Virtual Trip Napier, North Island, New Zealand.

Early Māori History

A large fortified settlement or pā on the hills at the southern edge of what is now Taradale was home to about 3,000 Māori people. Tahe pā was on an excellent defensive site beside the Tutaekuri River with easy access to the Pacific Ocean by canoe.

1931 earthquake

The Hawke’s Bay earthquake measuring 7.8 on the Richter scale only lasted two-and-a-half minutes, but it became infamous as the deadliest natural disaster in New Zealand, claiming at least 250 lives and thousands were injured. All but a few of Napier’s buildings were completely destroyed by the earthquake and the fires that followed.

Napier came back from the earthquake with a clean slate and fresh land to build on. One hundred and eleven new buildings were constructed in the downtown area between 1931 and 1933. The vast majority took their cues from Art Deco, the era’s cutting-edge architectural trend. The style is known for its linear structure and touches of intricate ornamentation in the form of geometric motifs like chevrons and zigzags. It was also relatively inexpensive thanks to its basic, boxy designs—a bonus considering that the earthquake struck during the middle of the Great Depression, the worst economic downturn in history.

Napier 2011
Napier 2011
Napier 2011
Comparison map of the extent of Ahuriri Lagoon before(left) and after(right) the 1931 Hawke’s Bay earthquake.

The Joys of Quarantine a Virtual Trip….

New Zealand the Land of the Long White Cloud

Also known as Aotearoa the Maori name for the New Zealand, the literal translation is “land of the long white cloud”. New Zealand has been inhabited by Maori since approximately 1300 AD originally only a reference to the North Island but, since the late 19th century, the word has come to refer to the country as a whole.

Māori oral traditions, which describe the arrival of ancestors in a number of large ocean-going canoes (waka) in around 1350. There may have been some exploration and settlement before the eruption of Mount Tarawera a volcano 24k southeast of Rotorua in about 1315, based on finds of bones from Polynesian rats and rat-gnawed shells, and evidence of widespread forest fires in the decade or so earlier; but the most recent evidence points to the main settlement occurring as a planned mass migration somewhere between 1320 and 1350. The Māori originated from settlers who migrated to New Zealand from eastern Polynesia. Polynesian people settled a large area encompassing Samoa, Tahiti, Hawaii, Easter Island (Rapa Nui) – and finally New Zealand.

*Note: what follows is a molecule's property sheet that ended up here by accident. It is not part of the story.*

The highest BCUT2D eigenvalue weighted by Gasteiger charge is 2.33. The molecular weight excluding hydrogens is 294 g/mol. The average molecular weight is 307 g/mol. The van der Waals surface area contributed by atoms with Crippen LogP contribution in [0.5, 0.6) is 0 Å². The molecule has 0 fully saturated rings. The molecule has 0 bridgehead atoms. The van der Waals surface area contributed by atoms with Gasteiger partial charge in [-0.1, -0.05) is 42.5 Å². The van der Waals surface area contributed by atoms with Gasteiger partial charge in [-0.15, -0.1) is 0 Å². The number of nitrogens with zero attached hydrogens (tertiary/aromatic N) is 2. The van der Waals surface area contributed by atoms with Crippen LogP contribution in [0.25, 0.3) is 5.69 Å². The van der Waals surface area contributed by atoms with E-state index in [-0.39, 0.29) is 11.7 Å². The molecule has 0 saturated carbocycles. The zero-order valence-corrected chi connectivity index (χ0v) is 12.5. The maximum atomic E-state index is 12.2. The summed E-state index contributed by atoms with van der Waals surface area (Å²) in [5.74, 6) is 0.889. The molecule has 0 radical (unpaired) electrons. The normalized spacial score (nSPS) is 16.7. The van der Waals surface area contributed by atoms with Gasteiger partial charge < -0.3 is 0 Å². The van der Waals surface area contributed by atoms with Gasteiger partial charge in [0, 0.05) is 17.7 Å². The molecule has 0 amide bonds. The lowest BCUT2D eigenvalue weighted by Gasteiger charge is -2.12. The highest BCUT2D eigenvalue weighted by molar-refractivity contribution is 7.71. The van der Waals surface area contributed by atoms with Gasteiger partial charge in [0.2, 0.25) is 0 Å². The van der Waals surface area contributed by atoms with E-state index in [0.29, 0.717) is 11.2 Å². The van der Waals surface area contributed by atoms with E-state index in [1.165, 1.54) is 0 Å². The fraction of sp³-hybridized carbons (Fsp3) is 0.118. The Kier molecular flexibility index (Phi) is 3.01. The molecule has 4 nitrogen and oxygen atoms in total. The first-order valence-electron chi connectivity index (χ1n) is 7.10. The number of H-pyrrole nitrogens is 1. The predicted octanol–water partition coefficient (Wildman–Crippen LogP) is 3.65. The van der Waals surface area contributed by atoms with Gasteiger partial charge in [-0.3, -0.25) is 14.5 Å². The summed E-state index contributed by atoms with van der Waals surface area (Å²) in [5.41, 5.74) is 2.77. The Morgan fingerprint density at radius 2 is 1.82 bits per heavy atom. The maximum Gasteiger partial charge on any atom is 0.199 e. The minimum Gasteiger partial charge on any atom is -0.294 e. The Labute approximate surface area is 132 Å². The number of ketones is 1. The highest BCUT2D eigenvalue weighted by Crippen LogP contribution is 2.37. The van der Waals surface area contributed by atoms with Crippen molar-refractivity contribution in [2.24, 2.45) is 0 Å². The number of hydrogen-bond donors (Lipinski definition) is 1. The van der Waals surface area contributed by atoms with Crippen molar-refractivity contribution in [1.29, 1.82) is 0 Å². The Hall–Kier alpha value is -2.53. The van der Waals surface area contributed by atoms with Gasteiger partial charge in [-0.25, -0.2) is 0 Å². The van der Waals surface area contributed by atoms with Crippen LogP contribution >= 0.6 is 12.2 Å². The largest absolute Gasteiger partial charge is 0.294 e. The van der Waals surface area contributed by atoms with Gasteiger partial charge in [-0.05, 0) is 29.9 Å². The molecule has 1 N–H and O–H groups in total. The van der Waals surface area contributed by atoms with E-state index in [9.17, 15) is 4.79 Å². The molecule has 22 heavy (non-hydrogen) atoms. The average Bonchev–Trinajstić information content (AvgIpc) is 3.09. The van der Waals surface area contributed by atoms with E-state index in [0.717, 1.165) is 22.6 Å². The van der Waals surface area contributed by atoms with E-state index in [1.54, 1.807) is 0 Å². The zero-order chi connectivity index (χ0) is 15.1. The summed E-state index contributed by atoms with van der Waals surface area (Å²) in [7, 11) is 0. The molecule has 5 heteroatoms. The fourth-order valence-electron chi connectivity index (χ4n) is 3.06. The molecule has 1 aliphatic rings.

Geothermal mud pool.

The volcanic region of Rotorua and Taupō is famous for its mud pools that bubble like porridge, geysers spurting steam, and cascading terraces, which form as minerals from the hot springs rain on to the rocks. Whakarewarewa has 500 hot springs and seven geysers. New Zealand’s largest geyser is Pōhutu, reaching 20 metres or more.

Bubbling mud.
St Faith’s Church, the graves are raised due to the thermal nature of the area.
The national Māori flag.

The design represents the balance of natural forces with each other. To live life is to live with nature. To appreciate life is to understand nature.

Black – represents Te Korekore, the realm of Potential Being. It represents the long darkness from whence the world emerged. It represents the heavens. The male element is formless, floating and q.

White – represents Te Ao Marama, the realm of Being and Light. It is the Physical World. White also symbolises purity, harmony, enlightenment, and balance.

Koru – the curling frond shape, the Koru, represents the unfolding of new life. It represents rebirth and continuity, and offers the promise of renewal and hope for the future.

Red – represents Te Whei Ao, the realm of Coming into Being. It symbolises the female element. It also represents active, flashing, southern, falling, emergence, forest, land and gestation. Red is Papatuanuku, the Earth Mother, the sustainer of all living things. Red is the colour of earth from which the first human was made.

Back to Perth and Sydney

We set of from Margaret River with mild trepidation not knowing if we would be able to fly back to Sydney.

Leaving Margaret River
Margaret River is an up and coming Wine producing area.